Symptoms of HIV infection
Symptoms of HIV infection
Within a month or two of HIV entering the body, 40% to 90% of people experience flu-like symptoms known as acute retro-viral syndrome (ARS). The flu-like symptoms are a sore throat, fever and body rash.
But sometimes HIV symptoms don’t appear for years—sometimes even a decade—after infection. Most HIV infections do not have any symptoms. A person infected with HIV can remain healthy and symptom-free for many years.
A person who infects their sexual partner with HIV while knowing his/her HIV status could be charged with murder, attempted murder or assault under South African law. The Draft Sexual Offences Bill makes the intentional non-disclosure of HIV/AIDS by a person to their sexual partner a criminal offence.
A person is diagnosed with AIDS when they have developed an AIDS related condition or symptom, called an opportunistic infection, or an AIDS related cancer. The infections are called ‘opportunistic’ because they take advantage of the opportunity offered by a weakened immune system.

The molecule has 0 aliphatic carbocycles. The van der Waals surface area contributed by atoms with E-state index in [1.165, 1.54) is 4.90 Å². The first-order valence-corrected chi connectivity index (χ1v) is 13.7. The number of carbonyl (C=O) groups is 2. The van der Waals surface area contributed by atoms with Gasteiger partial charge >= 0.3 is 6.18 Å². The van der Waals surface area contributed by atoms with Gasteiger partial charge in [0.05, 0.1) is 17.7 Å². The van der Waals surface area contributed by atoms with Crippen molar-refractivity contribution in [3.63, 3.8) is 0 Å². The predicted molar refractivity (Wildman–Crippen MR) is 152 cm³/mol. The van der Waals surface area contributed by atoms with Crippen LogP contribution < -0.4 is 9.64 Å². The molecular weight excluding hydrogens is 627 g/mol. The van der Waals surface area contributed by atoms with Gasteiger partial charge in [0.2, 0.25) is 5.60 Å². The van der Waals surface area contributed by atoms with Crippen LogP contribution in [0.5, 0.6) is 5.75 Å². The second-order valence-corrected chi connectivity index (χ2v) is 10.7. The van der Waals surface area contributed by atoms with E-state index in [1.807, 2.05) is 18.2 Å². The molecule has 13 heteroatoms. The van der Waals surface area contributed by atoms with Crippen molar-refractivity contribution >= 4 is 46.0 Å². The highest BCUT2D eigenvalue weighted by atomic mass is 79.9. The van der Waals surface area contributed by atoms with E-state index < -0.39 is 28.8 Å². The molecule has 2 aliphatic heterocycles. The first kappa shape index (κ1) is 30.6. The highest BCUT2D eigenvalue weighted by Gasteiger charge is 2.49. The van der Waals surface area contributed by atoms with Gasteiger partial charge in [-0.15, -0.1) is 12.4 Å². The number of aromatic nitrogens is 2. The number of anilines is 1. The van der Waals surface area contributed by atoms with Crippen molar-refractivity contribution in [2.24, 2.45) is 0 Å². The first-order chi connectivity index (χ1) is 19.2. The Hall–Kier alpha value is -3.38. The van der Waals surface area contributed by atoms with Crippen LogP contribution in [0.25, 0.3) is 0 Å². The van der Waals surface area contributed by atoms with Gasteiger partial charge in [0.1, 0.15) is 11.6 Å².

It is possible for someone to be diagnosed with AIDS even if they have not developed an opportunistic infection. AIDS can be diagnosed when the number of immune system cells (CD 4 cells) in the blood of an HIV positive person drops below a certain level.
One of the first signs of acute retro-viral syndrome (ARS) can be a mild fever, up to about 102 degrees F.
The fever, if it occurs at all, is often accompanied by other usually mild symptoms, such as fatigue, swollen lymph glands, and a sore throat.
At this point the virus is moving into the blood stream and starting to replicate in large numbers
As that happens, there is an inflammatory reaction by the immune system.
The inflammatory response generated by your besieged immune system also can cause you to feel tired and lethargic. Fatigue can be both an early and later sign of HIV.